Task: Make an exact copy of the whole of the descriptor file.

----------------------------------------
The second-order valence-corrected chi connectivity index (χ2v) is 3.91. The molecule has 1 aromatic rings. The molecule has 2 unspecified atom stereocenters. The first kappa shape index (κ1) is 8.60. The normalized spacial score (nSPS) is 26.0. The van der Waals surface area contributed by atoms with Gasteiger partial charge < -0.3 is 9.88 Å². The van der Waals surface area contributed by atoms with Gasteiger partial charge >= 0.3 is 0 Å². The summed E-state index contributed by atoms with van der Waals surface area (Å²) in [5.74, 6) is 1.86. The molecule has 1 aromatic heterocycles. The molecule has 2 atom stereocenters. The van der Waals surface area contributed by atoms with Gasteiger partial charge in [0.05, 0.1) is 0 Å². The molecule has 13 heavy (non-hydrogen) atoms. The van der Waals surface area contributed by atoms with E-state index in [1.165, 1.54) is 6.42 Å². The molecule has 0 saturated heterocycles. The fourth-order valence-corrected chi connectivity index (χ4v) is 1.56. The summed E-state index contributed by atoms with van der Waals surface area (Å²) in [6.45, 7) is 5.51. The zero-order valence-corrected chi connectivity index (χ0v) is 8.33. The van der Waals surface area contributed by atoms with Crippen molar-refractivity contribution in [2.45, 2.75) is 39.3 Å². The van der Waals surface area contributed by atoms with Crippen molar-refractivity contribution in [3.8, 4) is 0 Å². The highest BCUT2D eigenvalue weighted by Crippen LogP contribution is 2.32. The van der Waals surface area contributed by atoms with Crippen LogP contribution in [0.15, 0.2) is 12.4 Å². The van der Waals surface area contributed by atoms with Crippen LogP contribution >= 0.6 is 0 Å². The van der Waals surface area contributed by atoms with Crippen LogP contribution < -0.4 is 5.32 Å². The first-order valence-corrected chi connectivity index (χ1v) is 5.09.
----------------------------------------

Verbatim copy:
The second-order valence-corrected chi connectivity index (χ2v) is 3.91. The molecule has 1 aromatic rings. The molecule has 2 unspecified atom stereocenters. The first kappa shape index (κ1) is 8.60. The normalized spacial score (nSPS) is 26.0. The van der Waals surface area contributed by atoms with Gasteiger partial charge < -0.3 is 9.88 Å². The van der Waals surface area contributed by atoms with Gasteiger partial charge >= 0.3 is 0 Å². The summed E-state index contributed by atoms with van der Waals surface area (Å²) in [5.74, 6) is 1.86. The molecule has 1 aromatic heterocycles. The molecule has 2 atom stereocenters. The van der Waals surface area contributed by atoms with Gasteiger partial charge in [0.05, 0.1) is 0 Å². The molecule has 13 heavy (non-hydrogen) atoms. The van der Waals surface area contributed by atoms with E-state index in [1.165, 1.54) is 6.42 Å². The molecule has 0 saturated heterocycles. The fourth-order valence-corrected chi connectivity index (χ4v) is 1.56. The summed E-state index contributed by atoms with van der Waals surface area (Å²) in [6.45, 7) is 5.51. The zero-order valence-corrected chi connectivity index (χ0v) is 8.33. The van der Waals surface area contributed by atoms with Crippen molar-refractivity contribution in [2.45, 2.75) is 39.3 Å². The van der Waals surface area contributed by atoms with Crippen molar-refractivity contribution in [3.8, 4) is 0 Å². The highest BCUT2D eigenvalue weighted by Crippen LogP contribution is 2.32. The van der Waals surface area contributed by atoms with Crippen LogP contribution in [0.15, 0.2) is 12.4 Å². The van der Waals surface area contributed by atoms with Crippen LogP contribution >= 0.6 is 0 Å². The van der Waals surface area contributed by atoms with Crippen LogP contribution < -0.4 is 5.32 Å². The first-order valence-corrected chi connectivity index (χ1v) is 5.09.